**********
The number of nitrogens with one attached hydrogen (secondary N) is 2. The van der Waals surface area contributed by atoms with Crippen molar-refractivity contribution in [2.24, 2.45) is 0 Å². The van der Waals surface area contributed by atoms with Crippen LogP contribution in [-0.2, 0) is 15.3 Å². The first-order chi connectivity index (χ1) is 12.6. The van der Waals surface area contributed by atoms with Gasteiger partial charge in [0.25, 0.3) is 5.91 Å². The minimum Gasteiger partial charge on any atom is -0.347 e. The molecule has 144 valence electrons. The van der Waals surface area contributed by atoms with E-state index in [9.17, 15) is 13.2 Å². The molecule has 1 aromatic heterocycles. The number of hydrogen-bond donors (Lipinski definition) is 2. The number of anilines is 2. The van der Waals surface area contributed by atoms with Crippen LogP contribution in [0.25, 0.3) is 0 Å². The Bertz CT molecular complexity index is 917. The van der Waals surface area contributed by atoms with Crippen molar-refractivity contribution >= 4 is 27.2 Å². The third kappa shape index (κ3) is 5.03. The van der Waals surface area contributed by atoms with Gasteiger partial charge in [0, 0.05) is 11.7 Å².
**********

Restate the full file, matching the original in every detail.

The number of nitrogens with one attached hydrogen (secondary N) is 2. The van der Waals surface area contributed by atoms with Crippen molar-refractivity contribution in [2.24, 2.45) is 0 Å². The van der Waals surface area contributed by atoms with Crippen LogP contribution in [-0.2, 0) is 15.3 Å². The first-order chi connectivity index (χ1) is 12.6. The van der Waals surface area contributed by atoms with Gasteiger partial charge in [0.25, 0.3) is 5.91 Å². The minimum Gasteiger partial charge on any atom is -0.347 e. The molecule has 144 valence electrons. The van der Waals surface area contributed by atoms with E-state index in [9.17, 15) is 13.2 Å². The molecule has 1 aromatic heterocycles. The number of hydrogen-bond donors (Lipinski definition) is 2. The number of anilines is 2. The van der Waals surface area contributed by atoms with Crippen LogP contribution in [0.25, 0.3) is 0 Å². The Bertz CT molecular complexity index is 917. The van der Waals surface area contributed by atoms with Crippen molar-refractivity contribution >= 4 is 27.2 Å². The third kappa shape index (κ3) is 5.03. The van der Waals surface area contributed by atoms with Gasteiger partial charge in [0, 0.05) is 11.7 Å².